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Results from genomic testing are due to be released later this morning.
They are expected to show whether the Covid-positive Air New Zealand crew member caught the virus in Shanghai or in New Zealand.
Fourteen crew members - including the positive case - returned from Shanghai on Wednesday and went straight into a government isolation facility.
At least three close contacts in Auckland are isolating at home.
Savage, who is the head of aviation at E tū union, said a member of the union has spoken to the crew member who contracted Covid-19 and apparently they are doing well.
He said a number of Air New Zealand employees were infected with Covid-19 at the start of the pandemic, but then the rules were changed and safety guidelines improved.
"So this is the first time under the new regime, you could call it, the new surveillance testing model, where someone has actually been picked up as having Covid."
Savage said the union is comfortable with how the surveillance testing regime works for plane crew.
The crew is very safety conscious and takes surveillance testing, their own health and that of their passengers very seriously, he said.
"They undergo quite a lot of rigourous training, they wear a lot of PPE, they self isolate in hotels, but on top of all of those the surveillance testing is there to pick up any anomalies or any slip-ups any mistakes.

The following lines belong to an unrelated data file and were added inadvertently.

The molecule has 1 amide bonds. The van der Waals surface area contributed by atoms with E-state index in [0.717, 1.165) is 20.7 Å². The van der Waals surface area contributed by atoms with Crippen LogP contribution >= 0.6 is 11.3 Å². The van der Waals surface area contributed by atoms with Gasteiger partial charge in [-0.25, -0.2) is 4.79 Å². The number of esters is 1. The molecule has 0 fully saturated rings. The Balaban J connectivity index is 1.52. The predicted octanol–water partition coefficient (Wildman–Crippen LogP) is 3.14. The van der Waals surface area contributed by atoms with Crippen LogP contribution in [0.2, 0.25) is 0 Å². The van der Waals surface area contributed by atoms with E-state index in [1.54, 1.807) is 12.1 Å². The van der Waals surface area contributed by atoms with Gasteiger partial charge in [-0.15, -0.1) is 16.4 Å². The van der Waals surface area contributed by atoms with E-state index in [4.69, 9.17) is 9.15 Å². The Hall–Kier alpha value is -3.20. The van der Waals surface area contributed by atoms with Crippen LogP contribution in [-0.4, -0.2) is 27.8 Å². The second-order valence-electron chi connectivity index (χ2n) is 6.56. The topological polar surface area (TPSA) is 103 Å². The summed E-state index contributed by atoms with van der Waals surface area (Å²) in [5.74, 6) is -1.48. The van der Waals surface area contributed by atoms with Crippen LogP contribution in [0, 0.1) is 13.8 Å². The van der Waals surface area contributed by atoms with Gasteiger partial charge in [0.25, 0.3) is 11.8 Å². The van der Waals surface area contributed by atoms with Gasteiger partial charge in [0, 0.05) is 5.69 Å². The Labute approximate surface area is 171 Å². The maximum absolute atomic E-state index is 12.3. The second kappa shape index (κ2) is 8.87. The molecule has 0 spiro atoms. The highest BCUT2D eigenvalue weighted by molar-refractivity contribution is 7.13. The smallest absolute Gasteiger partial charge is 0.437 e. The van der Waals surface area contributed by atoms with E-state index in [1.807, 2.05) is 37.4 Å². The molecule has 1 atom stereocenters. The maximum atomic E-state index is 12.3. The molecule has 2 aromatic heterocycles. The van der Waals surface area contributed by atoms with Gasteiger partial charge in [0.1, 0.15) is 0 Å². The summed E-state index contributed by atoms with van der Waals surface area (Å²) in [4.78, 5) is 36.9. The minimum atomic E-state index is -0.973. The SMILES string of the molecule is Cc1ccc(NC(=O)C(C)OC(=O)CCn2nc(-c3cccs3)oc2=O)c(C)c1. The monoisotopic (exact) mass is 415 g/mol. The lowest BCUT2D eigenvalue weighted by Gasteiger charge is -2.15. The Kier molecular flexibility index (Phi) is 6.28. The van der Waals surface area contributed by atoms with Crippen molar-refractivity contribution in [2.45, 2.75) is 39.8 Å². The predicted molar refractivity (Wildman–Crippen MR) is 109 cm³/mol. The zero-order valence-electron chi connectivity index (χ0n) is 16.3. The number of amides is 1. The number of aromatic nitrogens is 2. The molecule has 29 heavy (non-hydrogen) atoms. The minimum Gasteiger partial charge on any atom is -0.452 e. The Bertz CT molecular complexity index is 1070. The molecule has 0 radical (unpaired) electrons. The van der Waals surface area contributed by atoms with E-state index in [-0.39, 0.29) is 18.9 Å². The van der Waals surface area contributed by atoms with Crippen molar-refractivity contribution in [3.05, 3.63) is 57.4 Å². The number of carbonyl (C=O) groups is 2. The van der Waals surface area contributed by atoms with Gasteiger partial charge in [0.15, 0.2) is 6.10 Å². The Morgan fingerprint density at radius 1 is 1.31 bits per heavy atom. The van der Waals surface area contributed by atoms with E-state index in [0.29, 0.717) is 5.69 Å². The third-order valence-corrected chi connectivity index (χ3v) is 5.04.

"That's the situation right now where we're waiting to find out, if we can, via the genomic sequencing, where did this person catch Covid."
Savage said he hopes that the sequencing can be shared between Shanghai and New Zealand to allow them to understand what, if anything, has gone wrong.
He said it is a very tough time for cabin crew given the conditions they are have to work in due to Covid and the fact that many of them are facing redundancy.
"As soon as they get to a destination they're effectively isolating from the crew that they travel with, staying in their hotel rooms and then just getting back on the flight, putting on PPE and coming back home and then getting tested again."
Around 380 of the cabin crew on the 787s are being made redundant, he said.
"There are people in the quarantine facilities right now so pretty much on the day they get out of that two week quarantine will then be made redundant, so this is the last two weeks of their job at Air New Zealand is sitting inside a hotel waiting to see if they've got Covid."
Savage said with a number of vaccines on the horizon people are starting to look to next year and wondering whether international flights might return by mid next year.
He said a lot of people are really hopeful that Air New Zealand will be able to start flying again and then rehire some staff.